Author Topic: Sorry Warren! Another year of dragging ass...  (Read 10706 times)

KinAlberta

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Re: Sorry Warren! Another year of dragging ass...
« Reply #20 on: May 07, 2018, 01:19:20 PM »
Everyone is talking about how great it is that Buffett is going to win his bet that the hand-picked hedge funds are going to lose to the S&P 500 index, but how about we ask some tough questions around here for once instead of worshipping a fallen god?

Let's face it, folks. Berkshire's 2016 growth in book value per share clocked in at 10.7% vs an S&P 500 that was up 12.7%. It was another year of ass dragging by Uncle Warren, not that we should be so surprised at that anymore. Berkshire has failed to compound book at a rate exceeding the market for four of the past five years.

It is not for Warren Buffett's lack of talent. No, rather it is because the glory of his past success has now become an albatross; he's stuck with a huge amount invested stocks of companies that used to represent the timeless quality of American business. The very best of the best.

The operative words are "used to." Now he owns a big slug of Coke, American Express and Wells Fargo with massive unrealized gains that he can effectively never sell because the deferred tax liability represents an obscene portion of their value. This float is supposedly not a real liability, despite the fact that it has shackled Berkshire with large equity stakes in declining businesses. Some are declining directly, like Coke, while the others have simply been eclipsed by a new breed of companies with zero capital intensity and nearly unlimited growth runways.

Maybe they'll do okay, but is it really any shock he's lagged the market when his internal R&D for understanding these companies failed? It's like in the new Cars 3 movie trailers where Lightning McQueen gets the shit kicked out of him by the new sleek, high tech race cars. My nephews will be so sad, but to me it's a great lesson that unless we constantly improve ourselves, we will become dated before our time.

https://www.youtube.com/watch?v=onGynY3EaL4

The fact is that just like Lightning, many of the companies in Berkshire's portfolio are losing relevance in the modern economy, and in a market dominated by tech giants that enjoy economics that were previously not thought possible, they're likely to continue to do so. If anything, the trend will probably accelerate.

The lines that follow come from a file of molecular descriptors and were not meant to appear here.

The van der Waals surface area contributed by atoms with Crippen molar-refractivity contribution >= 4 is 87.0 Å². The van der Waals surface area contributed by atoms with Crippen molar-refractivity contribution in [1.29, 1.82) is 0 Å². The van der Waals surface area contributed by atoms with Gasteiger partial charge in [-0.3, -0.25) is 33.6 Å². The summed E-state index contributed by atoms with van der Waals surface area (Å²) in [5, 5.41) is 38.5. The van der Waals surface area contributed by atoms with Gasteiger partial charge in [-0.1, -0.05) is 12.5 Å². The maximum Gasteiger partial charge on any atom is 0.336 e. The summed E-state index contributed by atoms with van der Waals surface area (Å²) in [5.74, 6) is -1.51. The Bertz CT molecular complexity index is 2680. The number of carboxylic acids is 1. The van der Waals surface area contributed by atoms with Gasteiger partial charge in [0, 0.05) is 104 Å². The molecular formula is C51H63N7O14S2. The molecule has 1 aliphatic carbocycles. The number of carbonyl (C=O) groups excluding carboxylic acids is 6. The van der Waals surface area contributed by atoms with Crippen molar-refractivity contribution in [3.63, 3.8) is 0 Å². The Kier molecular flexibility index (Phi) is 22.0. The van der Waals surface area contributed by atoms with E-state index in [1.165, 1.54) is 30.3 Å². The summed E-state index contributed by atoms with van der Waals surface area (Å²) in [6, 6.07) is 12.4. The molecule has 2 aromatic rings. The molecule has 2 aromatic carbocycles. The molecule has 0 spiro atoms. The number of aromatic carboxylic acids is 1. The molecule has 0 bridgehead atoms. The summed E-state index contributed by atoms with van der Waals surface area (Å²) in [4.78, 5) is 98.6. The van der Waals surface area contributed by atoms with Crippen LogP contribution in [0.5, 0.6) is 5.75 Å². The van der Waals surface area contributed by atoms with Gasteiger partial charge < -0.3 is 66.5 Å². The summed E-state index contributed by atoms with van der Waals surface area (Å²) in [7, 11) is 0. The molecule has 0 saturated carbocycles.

I think Buffett probably understands this, which may be part of the reason he's invested in Apple. It's funny to me, to watch so many people criticize him over this. Don't you realize that constant internal R&D is what made him so successful as an investor? Charlie Munger alluded to this recently, and it's obviously true. If he had never gotten beyond that Ben Graham mindset, he'd wouldn't be what he is today. If he never got past his "I don't understand technology" phase, his lessons could be relegated to the dustbin of history as dated and no longer applicable. That'd be a very sad thing to see, for a man who has contributed so much to the field.

What I care about is what Berkshire and Warren Buffett have taught me about human nature and the internalization of wisdom. All of those value guys shit talking Buffett because of his Apple purchase? They're so interesting to see; because they learned from him, and are now using his own teachings to reject him.

I want to touch on this, because I think it's probably the most underdiscussed aspect of investing and the art of learning it, and many other humanities subjects.

The internalization of wisdom can come with some horrendous side effects; in some cases, becoming a better investor actually cuts you off at the knees. I know this from experience, because I used to be a value guy that rejected growth. Out of hand. You're paying 100x EPS for that? You're stupid. Dumb. The history of investing doesn't support it. There will always be a better mousetrap. It'll never grow long enough to justify that value.